Hahamongna is that rare spot in the Arroyo Seco at the foot of the San Gabriel Mountains where the mountainous watershed meets the urban plain. Periodically floods roar into this basin. Bounded on the north by the mountains and Jet Propulsion Laboratory and on the south by Devil's Gate Dam, Hahamongna contains five unique habitat zones that only exist in alluvial canyons near the mountains. Most sites like this in Southern California have been destroyed.
Don't let Hahamongna go the way of other lost environmental treasures in Southern California.
The original settlers of the region were sometimes called the Hahamongna Indians. The word means "Flowing Waters, Fruitful Valley" in the native Tongva language.
It's the most precious enviromental zone in our region, but it's under attack again.
Now that the County Supervisors have certified the Flood Control District's revised program, Judge James Chalfant will consider whether the revisions satisfy his court order that the Big Dig program must fully comply with the California Environmental Quality Act. Despite the Supervisors' recent action, there are still big problems with the Big Dig.
November 8, 2017 — The LA County Board of Supervisors by a unanimous vote yesterday substanially modified and reduced the Flood Control District's Big Dig program for Hahamongna Watershed Park.
Besides reducing the size and negative impacts of the program, there were additional commitments made to support ecosystem restoration and water conservation in the Arroyo Seco. The vote represents a significant step forward toward Saving Hahamongna.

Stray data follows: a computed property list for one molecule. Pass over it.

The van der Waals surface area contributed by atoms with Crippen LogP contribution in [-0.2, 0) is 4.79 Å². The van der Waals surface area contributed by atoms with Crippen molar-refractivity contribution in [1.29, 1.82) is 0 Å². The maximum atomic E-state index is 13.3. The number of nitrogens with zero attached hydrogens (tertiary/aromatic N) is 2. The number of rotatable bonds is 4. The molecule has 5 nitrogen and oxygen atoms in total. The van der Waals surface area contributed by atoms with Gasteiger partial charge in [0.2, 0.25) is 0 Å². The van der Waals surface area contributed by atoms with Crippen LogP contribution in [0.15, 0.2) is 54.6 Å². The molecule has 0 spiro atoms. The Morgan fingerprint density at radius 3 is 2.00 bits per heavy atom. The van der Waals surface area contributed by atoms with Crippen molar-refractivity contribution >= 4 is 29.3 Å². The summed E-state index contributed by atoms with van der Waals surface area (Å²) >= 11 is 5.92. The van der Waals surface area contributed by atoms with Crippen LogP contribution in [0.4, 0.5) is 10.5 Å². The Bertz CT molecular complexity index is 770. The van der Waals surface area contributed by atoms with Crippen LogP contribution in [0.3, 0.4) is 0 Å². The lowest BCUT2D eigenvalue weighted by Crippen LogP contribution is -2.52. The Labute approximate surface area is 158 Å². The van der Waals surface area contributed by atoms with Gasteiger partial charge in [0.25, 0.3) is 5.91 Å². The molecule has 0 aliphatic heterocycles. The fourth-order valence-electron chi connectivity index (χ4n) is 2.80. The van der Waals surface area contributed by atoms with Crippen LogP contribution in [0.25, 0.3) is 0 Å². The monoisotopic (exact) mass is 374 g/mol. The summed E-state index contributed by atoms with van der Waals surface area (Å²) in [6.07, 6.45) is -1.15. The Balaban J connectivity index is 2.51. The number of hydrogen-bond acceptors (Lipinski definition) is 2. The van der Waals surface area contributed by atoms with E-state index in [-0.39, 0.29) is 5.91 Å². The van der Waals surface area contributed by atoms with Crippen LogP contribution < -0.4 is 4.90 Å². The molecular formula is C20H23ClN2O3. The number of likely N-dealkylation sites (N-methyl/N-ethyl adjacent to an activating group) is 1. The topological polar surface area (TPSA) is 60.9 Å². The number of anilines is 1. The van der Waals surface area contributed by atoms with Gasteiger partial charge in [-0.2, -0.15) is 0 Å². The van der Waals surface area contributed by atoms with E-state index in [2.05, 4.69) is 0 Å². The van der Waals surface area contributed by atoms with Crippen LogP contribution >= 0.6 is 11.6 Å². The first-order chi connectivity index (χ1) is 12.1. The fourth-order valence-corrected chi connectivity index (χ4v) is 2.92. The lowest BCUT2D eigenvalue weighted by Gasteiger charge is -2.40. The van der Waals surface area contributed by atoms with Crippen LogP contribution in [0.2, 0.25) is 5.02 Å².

The County Flood Control District released their revisions to the Final Environmental Impact Report for their Big Dig mining and trucking operation in Hahamongna on July 24th. They have made some minor concessions, but the worst parts of their program are still there: 1) its too big; 2) too fast; and 3) too destructive to habitat, our air quality, traffic and neighborhoods.
There review period for public comments has now closed. Some excellent analysis of the defects of the EIR and its revision was submitted by agencies and concerned citizens. Now the Flood Control District has to review and respond to those comments and submit their program to the LA County Board of Supervisors for a new approval.
The ultimate decision on the fate of Hahamongna will be made by the County Board of Supervisors, which must act to certify that the entire EIR is in compliance with the California Environmental Quality Act (CEQA). This is the time for those who care about Hahamongna to speak with a loud voice telling the Supervisors to Save Hahamongna and ensure that the sediment removal program is reshaped along more sustainable and environmentally-sensitive lines.
150,000 double-bed, diesel belching monsters, clogging streets, creating noise, dust, pollution, destroying precious habitat and severely impacting our neighborhoods
Now that there's a new Board of Supervisors who are more progressive and environmentally oriented, it time for them to take a new look at the Flood Control District's devastating plan for Hahamongna and at the unchecked power of the Flood Control District.